Myanmar: Lots To Offer, But A Long Way To Go

Courtesy of The Financial Times, one observer’s look at Myanmar’s potential:

I spent a few days in Yangon, Myanmar’s biggest city, just before this month’s elections. It was my first visit since 1985. Back then, there were one or two flights in a day from Bangkok on small planes. One could only stay a week and there were no more than 4,000 foreigners in the country at any time. There are still only 300,000 visitors a year, compared with 19m in Thailand.

This time I arrived on an Airbus 300, packed with western tourists and some Thai, Burmese and Chinese businessmen (all with local SIM cards) – and six saffron-robed monks.

The change from 1985 is vivid. Then, nothing seemed to have been built since the British left in 1948. Today, modern buildings are mixed with the traditional. There are Korean restaurants, road signs saying “Drive Safely” in English and advertisements for global brands such as Palmolive and Manchester United. It is a surreal place: on the day of my arrival, the front page news was the vice president’s visit to a “shed warming” ceremony for a baby elephant. People openly discussed politics and street vendors were selling Aung San Suu Kyi T-shirts.

Myanmar’s recent history is one slow step forward, one step back. After the setback of Suu Kyi’s annulled election victory in 1990, gradual opening led to membership of the Association of South-east Asian Nations in 1997.

For the next five years Myanmar was still shunned by the west as Asian businesses led a boom in construction and trade. This might have ground to a halt with the banking crisis of 2002-03. But the economy continued to grow at 10 per cent for the next five years, driven by Chinese and Thai demand for commodities.

Periods of optimism were followed by renewed repression until the unexpected reforms from late 2009 under president Thein Sein. Change was driven partly by fear of being dominated by China and partly because wealth is so concentrated – one person I met said it was in the hands of only five or six families – that even senior officials would benefit from openness. Hillary Clinton and William Hague visited before this month’s elections and the US has said sanctions will be partly lifted.

Yet in spite of all this, the country remains impoverished. Growth must be driven by investment: FDI has been a mere $200m to $300m a year for the last decade, half from China and almost all going into the power, oil & gas and mining industries. This increased to $750m in 2010  – but compare that to over $10bn each for Indonesia and Vietnam.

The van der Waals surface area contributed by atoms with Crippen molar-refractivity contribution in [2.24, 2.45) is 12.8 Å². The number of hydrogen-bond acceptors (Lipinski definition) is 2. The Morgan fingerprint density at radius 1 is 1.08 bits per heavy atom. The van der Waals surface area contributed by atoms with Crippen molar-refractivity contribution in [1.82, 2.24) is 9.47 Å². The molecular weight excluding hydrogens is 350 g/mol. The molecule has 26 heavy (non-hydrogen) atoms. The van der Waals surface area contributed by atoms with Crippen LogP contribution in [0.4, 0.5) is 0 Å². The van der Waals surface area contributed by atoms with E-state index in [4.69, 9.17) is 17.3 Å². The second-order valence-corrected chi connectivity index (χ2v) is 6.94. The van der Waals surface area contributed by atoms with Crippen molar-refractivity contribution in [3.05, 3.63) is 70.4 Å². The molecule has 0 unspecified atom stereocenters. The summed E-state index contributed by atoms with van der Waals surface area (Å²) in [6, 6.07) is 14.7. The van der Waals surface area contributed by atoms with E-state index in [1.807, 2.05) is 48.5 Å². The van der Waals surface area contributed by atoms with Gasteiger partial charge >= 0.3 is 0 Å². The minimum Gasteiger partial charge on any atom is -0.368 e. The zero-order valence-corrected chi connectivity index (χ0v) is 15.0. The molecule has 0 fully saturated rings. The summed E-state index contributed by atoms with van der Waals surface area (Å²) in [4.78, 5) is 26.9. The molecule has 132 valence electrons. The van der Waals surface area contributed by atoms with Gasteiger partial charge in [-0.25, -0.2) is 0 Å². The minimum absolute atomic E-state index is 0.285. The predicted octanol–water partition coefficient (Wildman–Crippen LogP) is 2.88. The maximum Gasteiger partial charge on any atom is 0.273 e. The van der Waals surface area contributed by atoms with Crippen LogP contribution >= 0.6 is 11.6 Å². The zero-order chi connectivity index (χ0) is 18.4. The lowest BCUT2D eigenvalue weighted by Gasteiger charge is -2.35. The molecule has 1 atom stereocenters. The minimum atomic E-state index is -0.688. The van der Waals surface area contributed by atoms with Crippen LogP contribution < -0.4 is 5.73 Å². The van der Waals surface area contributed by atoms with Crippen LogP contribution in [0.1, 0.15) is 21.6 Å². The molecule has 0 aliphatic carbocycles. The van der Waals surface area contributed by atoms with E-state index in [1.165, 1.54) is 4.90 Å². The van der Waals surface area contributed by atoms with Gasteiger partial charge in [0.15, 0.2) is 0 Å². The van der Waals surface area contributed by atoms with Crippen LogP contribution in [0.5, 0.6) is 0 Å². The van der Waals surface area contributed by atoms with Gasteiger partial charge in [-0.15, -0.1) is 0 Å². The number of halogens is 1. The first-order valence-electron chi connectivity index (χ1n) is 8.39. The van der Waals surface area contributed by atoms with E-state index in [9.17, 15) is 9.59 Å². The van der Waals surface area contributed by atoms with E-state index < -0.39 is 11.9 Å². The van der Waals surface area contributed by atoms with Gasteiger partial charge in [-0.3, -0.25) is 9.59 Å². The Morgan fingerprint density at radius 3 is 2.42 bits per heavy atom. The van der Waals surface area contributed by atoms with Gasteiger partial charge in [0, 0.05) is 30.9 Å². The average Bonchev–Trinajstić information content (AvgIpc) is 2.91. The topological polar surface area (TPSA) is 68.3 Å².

The opportunity is great. Myanmar has 60 per cent of the world’s teak reserves and estimated gas and oil reserves of 12tn cu ft and 215m barrels, respectively. Natural gas alone accounts for 41 per cent of official exports.

Myanmar exports just a seventh of the rice it exported in the 1930s. The Irrawaddy delta is very fertile but rice yields are half or a third of those in Thailand, so the scope for productivity gains is high. Agriculture employs 70 per cent of the workforce and provides almost half of GDP. Even using the fanciful official exchange rate, exports last year were only $9bn, compared to $225bn for Thailand and $97bn for Vietnam. The official rate of around 6 Kyats to $1, is being changed to a rate of 800 to 1, which reflects the openly-functioning black market rate.

Another obvious growth opportunity is tourism. Apart from the famous temples of Pagan, Myanmar has incredible natural beauty and 2,000 miles of largely unspoilt coastline as well as hundreds of islands. Yangon has fewer than 8,000 hotel rooms, mostly in poor hostels, while Bangkok will soon have over 40,000. Supply of other properties should also increase: Yangon’s 62,000 sqm of office space compares with over 8m in Bangkok.

A new airport terminal opened in 2007. Gas is being piped to China, while the port of Dawei is being developed jointly with a Thai firm.

Immediate challenges include seeing how Suu Kyi’s NLD party works within the established political framework; whether ceasefires hold in the various civil wars; if the banking industry can be developed; and whether corruption can be curtailed. If progress can be made, investor confidence will grow and the country will have a bright future. Even if per capita income doubled it would merely reach Laos’s level of today, which is in turn 20 per cent behind Vietnam and half that of Indonesia. This is surely within reach.

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Wildcats & Black Sheep is a personal interest blog dedicated to the identification and evaluation of maverick investment opportunities arising in frontier - and, what some may consider to be, “rogue” or “black sheep” - markets around the world.

Focusing primarily on The New Seven Sisters - the largely state owned petroleum companies from the emerging world that have become key players in the oil & gas industry as identified by Carola Hoyos, Chief Energy Correspondent for The Financial Times - but spanning other nascent opportunities around the globe that may hold potential in the years ahead, Wildcats & Black Sheep is a place for the adventurous to contemplate & evaluate the emerging markets of tomorrow.